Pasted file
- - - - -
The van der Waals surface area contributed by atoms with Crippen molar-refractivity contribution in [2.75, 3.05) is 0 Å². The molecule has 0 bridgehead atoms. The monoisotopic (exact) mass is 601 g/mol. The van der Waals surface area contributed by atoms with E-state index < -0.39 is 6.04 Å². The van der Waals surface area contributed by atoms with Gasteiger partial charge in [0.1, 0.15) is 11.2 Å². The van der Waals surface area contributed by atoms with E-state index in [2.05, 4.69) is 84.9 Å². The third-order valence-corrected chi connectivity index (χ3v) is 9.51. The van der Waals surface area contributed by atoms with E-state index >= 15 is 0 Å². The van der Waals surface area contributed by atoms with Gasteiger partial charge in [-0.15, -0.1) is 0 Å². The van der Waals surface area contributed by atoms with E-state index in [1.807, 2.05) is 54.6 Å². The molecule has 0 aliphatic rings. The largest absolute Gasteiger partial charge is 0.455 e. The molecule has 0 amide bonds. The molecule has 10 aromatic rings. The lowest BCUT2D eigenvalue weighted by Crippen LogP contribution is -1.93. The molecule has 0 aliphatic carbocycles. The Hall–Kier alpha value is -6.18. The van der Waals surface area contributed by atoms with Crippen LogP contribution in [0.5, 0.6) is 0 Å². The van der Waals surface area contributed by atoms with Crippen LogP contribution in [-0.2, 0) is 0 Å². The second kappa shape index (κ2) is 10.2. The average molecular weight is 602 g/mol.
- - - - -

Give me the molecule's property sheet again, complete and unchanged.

The van der Waals surface area contributed by atoms with Crippen molar-refractivity contribution in [2.75, 3.05) is 0 Å². The molecule has 0 bridgehead atoms. The monoisotopic (exact) mass is 601 g/mol. The van der Waals surface area contributed by atoms with E-state index < -0.39 is 6.04 Å². The van der Waals surface area contributed by atoms with Gasteiger partial charge in [0.1, 0.15) is 11.2 Å². The van der Waals surface area contributed by atoms with E-state index in [2.05, 4.69) is 84.9 Å². The third-order valence-corrected chi connectivity index (χ3v) is 9.51. The van der Waals surface area contributed by atoms with E-state index >= 15 is 0 Å². The van der Waals surface area contributed by atoms with Gasteiger partial charge in [-0.15, -0.1) is 0 Å². The van der Waals surface area contributed by atoms with E-state index in [1.807, 2.05) is 54.6 Å². The molecule has 0 aliphatic rings. The largest absolute Gasteiger partial charge is 0.455 e. The molecule has 0 amide bonds. The molecule has 10 aromatic rings. The lowest BCUT2D eigenvalue weighted by Crippen LogP contribution is -1.93. The molecule has 0 aliphatic carbocycles. The Hall–Kier alpha value is -6.18. The van der Waals surface area contributed by atoms with Crippen LogP contribution in [0.5, 0.6) is 0 Å². The van der Waals surface area contributed by atoms with Crippen LogP contribution in [-0.2, 0) is 0 Å². The second kappa shape index (κ2) is 10.2. The average molecular weight is 602 g/mol.